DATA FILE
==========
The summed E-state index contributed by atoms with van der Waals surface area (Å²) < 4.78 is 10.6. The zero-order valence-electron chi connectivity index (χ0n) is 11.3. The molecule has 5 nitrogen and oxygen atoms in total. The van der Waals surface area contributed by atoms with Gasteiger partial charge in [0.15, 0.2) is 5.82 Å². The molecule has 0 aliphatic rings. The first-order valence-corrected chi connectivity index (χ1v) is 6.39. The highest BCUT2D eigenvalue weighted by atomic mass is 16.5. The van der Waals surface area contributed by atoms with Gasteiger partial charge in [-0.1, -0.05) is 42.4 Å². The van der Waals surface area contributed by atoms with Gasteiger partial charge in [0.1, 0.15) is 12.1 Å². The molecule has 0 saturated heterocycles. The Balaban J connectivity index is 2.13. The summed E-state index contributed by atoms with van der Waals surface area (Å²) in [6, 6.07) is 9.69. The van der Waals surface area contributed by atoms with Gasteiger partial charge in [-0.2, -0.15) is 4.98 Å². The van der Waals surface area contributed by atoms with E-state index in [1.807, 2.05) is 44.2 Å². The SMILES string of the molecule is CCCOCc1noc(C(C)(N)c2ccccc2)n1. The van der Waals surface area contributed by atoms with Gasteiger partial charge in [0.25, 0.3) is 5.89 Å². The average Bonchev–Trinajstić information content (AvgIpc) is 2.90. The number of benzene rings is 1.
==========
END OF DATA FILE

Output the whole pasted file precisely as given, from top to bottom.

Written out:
The summed E-state index contributed by atoms with van der Waals surface area (Å²) < 4.78 is 10.6. The zero-order valence-electron chi connectivity index (χ0n) is 11.3. The molecule has 5 nitrogen and oxygen atoms in total. The van der Waals surface area contributed by atoms with Gasteiger partial charge in [0.15, 0.2) is 5.82 Å². The molecule has 0 aliphatic rings. The first-order valence-corrected chi connectivity index (χ1v) is 6.39. The highest BCUT2D eigenvalue weighted by atomic mass is 16.5. The van der Waals surface area contributed by atoms with Gasteiger partial charge in [-0.1, -0.05) is 42.4 Å². The van der Waals surface area contributed by atoms with Gasteiger partial charge in [0.1, 0.15) is 12.1 Å². The molecule has 0 saturated heterocycles. The Balaban J connectivity index is 2.13. The summed E-state index contributed by atoms with van der Waals surface area (Å²) in [6, 6.07) is 9.69. The van der Waals surface area contributed by atoms with Gasteiger partial charge in [-0.2, -0.15) is 4.98 Å². The van der Waals surface area contributed by atoms with E-state index in [1.807, 2.05) is 44.2 Å². The SMILES string of the molecule is CCCOCc1noc(C(C)(N)c2ccccc2)n1. The van der Waals surface area contributed by atoms with Gasteiger partial charge in [0.25, 0.3) is 5.89 Å². The average Bonchev–Trinajstić information content (AvgIpc) is 2.90. The number of benzene rings is 1.